I just read your "What Is All This Apples and Oranges Stuff, Anyhow?" article in the May 2 issue. Amen.
I think the best example of the problems of JIT for the electronic industry, and how 3- or 6-month lead times for ordering is shooting it in the foot, is my recent attempt at getting a small quantity of a part for personal use.
I got a flyer from a company (not NSC) talking about a new ADC. It would be perfect for a project I was thinking about working on, if I could only find a cheap, simple 12-bit ADC that talked to the Motorola 68HC11 without a lot of brouhaha. This part did it all for about $20.
I called the distributor. No, sorry, none in stock, three months lead time. I called several places, such as Digikey. No, sorry, none in stock, three months lead time. Well, most of the time, if I had to wait three months before I work on a project, that project doesn't get worked on, and I did want to try this one. I called the manufacturer. They surely could sell me three of the parts.
No, sorry, none in stock, three months lead time. BUT they forwarded my call to the samples department. Sure, two pieces for free as samples, no problem.
What a wonderful system. Here I was ready to give someone money for something and I couldn't get anyone to take it. If only the IRS worked on JIT. A company is actively advertising its products, but was not planning on having any ready to sell for the next three months. Amazing.
This is not the first time I have run afoul of long lead times and ADCs. That was many years ago when I blew up the only 12-bit ADC I had on hand, and learned it would put my PhD research back 6 months waiting for another. What I learned from that was that an 8-bit DAC and a comparator, along with some small bit of software, makes a dandy successive-approximation ADC, and that systems with enough noise don't need the extra four bits anyway.
IC availability comes in only two flavors: the parts are available and the customers aren't, AND vice versa. Sigh.----RAP
I was delighted with your Pease Porridge feature in the May 2 issue of Electronic Design. Our country is awash in wannabe educators who believe simplified approaches are warranted....lest we overstress the student's gray matter and turn 'em off. About 1/3 of the way through your article, I was thinking "I need to send Bob a copy of The Goal..." I could not have been more pleased to read your recommendation of this fine work later in the article.
You've reinforced a growing concern I have about our passion for simplistic models of complex systems. Case in point: Our government is spending billions in public and private money ostensibly for the enhancement of aviation "safety." An ongoing endeavor is to electronify the task of keeping airplanes from getting together in mid-air. This event is so rare statistically that rational analysis of cause and effect is very difficult. Taken as a whole, if two airplanes munched together every day, you'd still have to make a flight a day for years before standing a good chance of being an attendee at a disaster. (OOPS! Pardon my simplistic model.) The causes are so variable and intertwined that taking control of independent variables is virtually impossible.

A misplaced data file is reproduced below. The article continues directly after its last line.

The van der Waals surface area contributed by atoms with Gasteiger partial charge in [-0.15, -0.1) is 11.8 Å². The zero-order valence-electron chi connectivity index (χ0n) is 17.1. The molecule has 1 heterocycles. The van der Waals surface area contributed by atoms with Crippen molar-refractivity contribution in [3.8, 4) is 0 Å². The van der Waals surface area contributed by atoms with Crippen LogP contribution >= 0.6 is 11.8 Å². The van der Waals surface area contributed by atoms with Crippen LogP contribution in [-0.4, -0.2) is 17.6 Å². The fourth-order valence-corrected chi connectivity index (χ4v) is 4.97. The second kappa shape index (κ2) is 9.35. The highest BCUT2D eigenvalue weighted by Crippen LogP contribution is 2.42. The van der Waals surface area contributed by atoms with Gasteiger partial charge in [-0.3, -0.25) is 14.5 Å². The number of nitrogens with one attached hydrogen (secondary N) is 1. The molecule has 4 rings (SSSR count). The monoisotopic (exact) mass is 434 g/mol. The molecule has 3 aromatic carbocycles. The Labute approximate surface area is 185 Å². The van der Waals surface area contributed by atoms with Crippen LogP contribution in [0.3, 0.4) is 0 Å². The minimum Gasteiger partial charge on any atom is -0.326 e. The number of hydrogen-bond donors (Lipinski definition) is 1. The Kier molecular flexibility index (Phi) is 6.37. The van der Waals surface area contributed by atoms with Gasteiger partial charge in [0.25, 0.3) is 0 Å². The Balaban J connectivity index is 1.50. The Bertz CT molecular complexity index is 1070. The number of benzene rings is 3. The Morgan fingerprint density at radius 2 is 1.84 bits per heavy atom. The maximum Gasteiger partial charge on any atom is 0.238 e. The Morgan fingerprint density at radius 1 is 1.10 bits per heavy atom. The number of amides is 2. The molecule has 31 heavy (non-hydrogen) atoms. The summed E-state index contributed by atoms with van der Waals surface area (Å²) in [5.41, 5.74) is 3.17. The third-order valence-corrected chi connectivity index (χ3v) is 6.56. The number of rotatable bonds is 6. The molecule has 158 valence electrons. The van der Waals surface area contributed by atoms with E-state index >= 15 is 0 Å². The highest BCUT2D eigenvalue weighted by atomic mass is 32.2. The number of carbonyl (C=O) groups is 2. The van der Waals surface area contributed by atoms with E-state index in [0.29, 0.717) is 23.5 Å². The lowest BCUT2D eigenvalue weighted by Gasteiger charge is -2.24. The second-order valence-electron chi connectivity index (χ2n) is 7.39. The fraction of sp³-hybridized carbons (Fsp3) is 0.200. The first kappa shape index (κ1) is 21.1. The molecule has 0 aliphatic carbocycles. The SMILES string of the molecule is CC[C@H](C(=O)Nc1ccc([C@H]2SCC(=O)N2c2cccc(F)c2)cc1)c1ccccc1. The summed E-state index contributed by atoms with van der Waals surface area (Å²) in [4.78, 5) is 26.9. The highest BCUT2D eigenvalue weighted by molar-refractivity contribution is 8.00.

Nonetheless, we will have some form of warning system in the cockpit. Pilots will report making all kinds of evasive maneuvers as suggested by the squawking device on the panel. Obviously, each action will narrowly avert a disaster so that politicians will deem the project a grand success and justify expenditures. However, I suggest that pilots will (1) become complacent and abrogate yet another pilot responsibility (keep your head up and eyes open) to a black box, and (2) become tired of making so many evasive maneuvers and begin to ignore the equipment. In any case, the newcomer to the cockpit will become yet another distraction and raise, not reduce, the probability of disaster.
Many people trust the ability of news "analysts" and politicians to pass judgment upon cause and effect based upon no science, no hard data, and, therefore, no real analysis. Risk assessment is never a part of the thinking. We'll spend billions (to save a human life or two) and accomplish little or nothing in aviation, while failing to spend a few millions on roads and bridges which would probably save many, many more lives.
I am working with an ad hoc consortium of designer-analysts to propose a very economical application of emerging technologies (GPS and gigahertz communications products) to give pilots a situation display in the cockpit that keeps a gray-matter CPU in the loop and the FAA out of the loop. The problem has been to get the government's sincere attention. They want to build more equipment, hire more people, and spend more money....not less!
So you see, Bob, fuzzy logic isn't really new. Clergy and politicians have practiced it for centuries. Business schools have only become infected in the past few decades. Your reference to old formulas and cookbooks gives them too much credence. The word "obsolete" implies validity in times past; many such crutches were never valid. Thank you, sir, for being a good observer, doing sound analysis upon observations and having the courage to write about it in the face of authority.
ROBERT L. NUCKOLLS III
I still think technology may help prevent certain types of aircraft collisions. But keeping your eyes peeled and your neck swiveling is still the best defense.----RAP
All for now. / Comments invited! RAP / Robert A. Pease / Engineer